Lightcap did not have to say it, but we can tell that most of this year’s cast (veteran Sally O’Herin as dowdy Miss Lynch excepted) were not born at the time of the original Talent Company production. Grease remains a young person’s show, even though it was written by Jim Jacobs and Warren Casey 41 years ago, spoofing the unsophisticated rock music of the pre-Beatles generation, 53 years ago.
Two related forces keep Grease young. One is that the whole thing is written to contain a succession of try-out numbers. Most of the major characters get a chance to shine in featured songs, often in duet. Jacobs and Casey based the different characters on their own high school students in Chicago. Because they are numbers that high school students can do, even if in a kind of moldy fig rock idiom, stripped-down, cleaned up (with Rizzo’s possibly pregnancy excised) versions of Grease pop up in parks and rec programs and musical summer schools. Not only does this create an audience to see a fully staged, uncensored production (like seeing Marty—played here by Jesse Pardee—of the Pink Ladies doing breast-perking exercises), but it also prepares cast members to know which characters to aim for when auditioning. Thus, the vast majority of the cast is making a Talent Company debut, but everyone you see and hear has a tight handle on the role he or she is taking.
That infusion of fresh blood is not the only force that renews Grease’s energy. Roy George leads a mighty, five-person ensemble, the Doo-Ops, with long wails from tenor saxophonist Dan Blumenthal. The music could have been written this month. Included in the score are two numbers added over the years, not seen in the original production, but in the 1978 movie version: Sandy’s second-act lament, “Hopelessly Devoted to You,” and “You’re the One That I Want,´ just before the finale.
Although Jacobs and Casey might have intended Grease to be an edgy satire, the move to Broadway meant that it developed into a raucous dance show. Shannon Tompkins’ choreography evokes memories of gymnasiums and VFW halls from those late Eisenhower years far more than anything given later by Bob Fosse, Gower Champion or Tommy Tune. It’s a high-energy, vernacular Americana that exported well to far corners of the earth, undermining repressive regimes. Tompkins assures the infectious joy of “Those Magic Changes,” with a solo by Doody (C.J. Roche), “Greased Lightnin’”, featuring Kenickie (James Gilroy), as well as the best-known number from the show, “We Go Together.”
Grease is not strong on plot, and even though no one enters the theater without knowing, director Forster does well in allowing it to generate some minimal tension. The leader of the Burger Palace Boys, Danny Zuko (Cole Tucker), met a fresh-faced, presumably innocent blonde, Sandy Dumbrowksi (Natalie Goldberg), and was smitten with her before the beginning of the action, but when they face each other again in the first act, he can’t own up to what he feels in front of his pals. This understandably puzzles Sandy, now a new girl at Rydell High. She tries to fit in with the dominant clique, the Pink Ladies, bossed by the haughty Betty Rizzo (Katie Weber). Tension over whether this breach can be healed may be slight, but Danny sounds genuinely filled with loss in his second-act number “All Alone in the Drive-In Movie.”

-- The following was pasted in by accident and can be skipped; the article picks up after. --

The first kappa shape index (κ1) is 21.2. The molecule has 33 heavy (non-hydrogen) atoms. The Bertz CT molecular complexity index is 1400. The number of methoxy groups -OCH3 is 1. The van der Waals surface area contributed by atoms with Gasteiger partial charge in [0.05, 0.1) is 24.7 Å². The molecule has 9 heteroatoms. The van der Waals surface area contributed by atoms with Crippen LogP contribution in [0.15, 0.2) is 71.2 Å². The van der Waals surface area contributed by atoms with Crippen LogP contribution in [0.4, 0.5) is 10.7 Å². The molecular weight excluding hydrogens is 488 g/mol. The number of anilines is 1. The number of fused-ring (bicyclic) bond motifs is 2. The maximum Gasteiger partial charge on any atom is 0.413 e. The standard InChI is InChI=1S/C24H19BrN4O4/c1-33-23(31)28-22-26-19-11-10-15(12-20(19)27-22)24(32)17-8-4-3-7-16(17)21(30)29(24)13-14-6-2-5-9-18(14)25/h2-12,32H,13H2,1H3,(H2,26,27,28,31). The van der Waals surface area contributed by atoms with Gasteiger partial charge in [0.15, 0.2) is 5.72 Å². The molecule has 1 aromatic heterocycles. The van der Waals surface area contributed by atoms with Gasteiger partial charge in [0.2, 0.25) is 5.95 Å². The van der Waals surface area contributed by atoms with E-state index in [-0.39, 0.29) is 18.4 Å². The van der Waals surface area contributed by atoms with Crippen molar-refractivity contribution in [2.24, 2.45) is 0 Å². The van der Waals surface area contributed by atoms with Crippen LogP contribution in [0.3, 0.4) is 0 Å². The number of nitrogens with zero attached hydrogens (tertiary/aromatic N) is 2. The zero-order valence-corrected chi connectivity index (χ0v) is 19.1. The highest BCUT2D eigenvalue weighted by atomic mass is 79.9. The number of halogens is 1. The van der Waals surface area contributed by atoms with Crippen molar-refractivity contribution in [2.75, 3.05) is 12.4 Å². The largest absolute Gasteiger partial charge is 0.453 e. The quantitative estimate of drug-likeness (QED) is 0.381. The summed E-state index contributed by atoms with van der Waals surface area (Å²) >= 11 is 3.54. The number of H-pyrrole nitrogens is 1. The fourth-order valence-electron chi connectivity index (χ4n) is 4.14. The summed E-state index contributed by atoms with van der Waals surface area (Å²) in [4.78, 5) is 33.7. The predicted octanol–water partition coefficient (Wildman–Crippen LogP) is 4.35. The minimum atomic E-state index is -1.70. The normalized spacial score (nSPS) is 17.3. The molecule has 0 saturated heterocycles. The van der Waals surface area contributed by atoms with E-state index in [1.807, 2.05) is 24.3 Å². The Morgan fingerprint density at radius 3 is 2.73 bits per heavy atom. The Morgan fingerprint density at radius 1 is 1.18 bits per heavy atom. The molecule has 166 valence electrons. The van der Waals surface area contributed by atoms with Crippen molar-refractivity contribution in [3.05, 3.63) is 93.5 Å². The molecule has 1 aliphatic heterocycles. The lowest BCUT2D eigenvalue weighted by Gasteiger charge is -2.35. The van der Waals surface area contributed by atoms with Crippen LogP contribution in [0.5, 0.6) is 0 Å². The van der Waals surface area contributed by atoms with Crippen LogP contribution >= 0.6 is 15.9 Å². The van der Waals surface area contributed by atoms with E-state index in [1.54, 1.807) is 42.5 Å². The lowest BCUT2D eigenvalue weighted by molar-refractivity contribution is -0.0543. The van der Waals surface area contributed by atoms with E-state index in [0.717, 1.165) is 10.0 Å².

Both Tucker and Goldberg, Syracuse University students, rank among the best-ever leads in local productions of Grease. Tucker, an engineering student (!), has the requisite gobs of Brylcreem in his hair, and wields his comb with panache. Even though we all know Sandy’s Jekyll to Ms. Hyde transition is coming, her commitment to the split personalities is consuming. To quote Mae West, when she is good, she if very, very good, but when she is bad she is even better.
The always bad girl, Betty Rizzo (Katie Weber) ranks as a kind of second lead, not quite a bully but setting a note of snarling intimidation. Forster and Weber lead the character over the longest arc of anyone in the show. First is her sneering “Look at Me, I’m Sandra Dee” (“rotten with virginity”), but later when her toughness is threatened by really being “in trouble” comes the heartfelt, “There Are Worse Things I Could Do.”
Some of the most winning numbers are unrelated to any plot line, such as the comic “Mooning” from Roger (Chip Weber) and the ever-munching Jan (Morgan Naum). Marty’s (Jesse Pardee) solo, “Freddy My Love,” gives us plaintiveness with glottal stops. Eddie Powers pops up in two important numbers: As the Buddy Holly look-alike Johnny Casino in the big dance number, “Born to Hand-Jive” and the falsetto-reaching, white-suited Teen Angel in “Beauty School Dropout,” the single most hilarious item in the show.
Then again, there is no shortage of comedy in any part of the show. When Kenickie needs a date from outside Rydell he shows up with the companion from hell, Cha-Cha DiGregorio (Kelsie Deyo), given to nose-picking and crotch-scratching. Her program mug shot reveals Ms. Deyo to be leading-lady attractive, but there’s never been a grosser Cha-Cha. The nerds of Rydell remind us of what fun there is in rejection for administration suck-up Eugene Florczyk (Cameron Vaccaro) and gung-ho student government cheerleader, Patty Simcox (Amanda Funiciello). We can tell what a terrific singing voice Funiciello brings, confirmed when she provides the Radio Voice with Sandy in “It’s Raining on Prom Night.”
Jeanette Reyner’s costumes roil with authenticity, like jeans with
rolled cuffs, and Cindy Schippers’ lighting cuts back and forth sharply
when lines are divided between the Burger Palace Boys and the Pink
Ladies. Stephen Beebe’s set retains the wall of tinsel for the dance
numbers. The Talent Company has also retained one of its best props, the
electric car evoking a period hot rod. And, yes, those fins are modeled
on a 1957 Chevrolet.
This production runs through Aug. 12. See Times Table for information.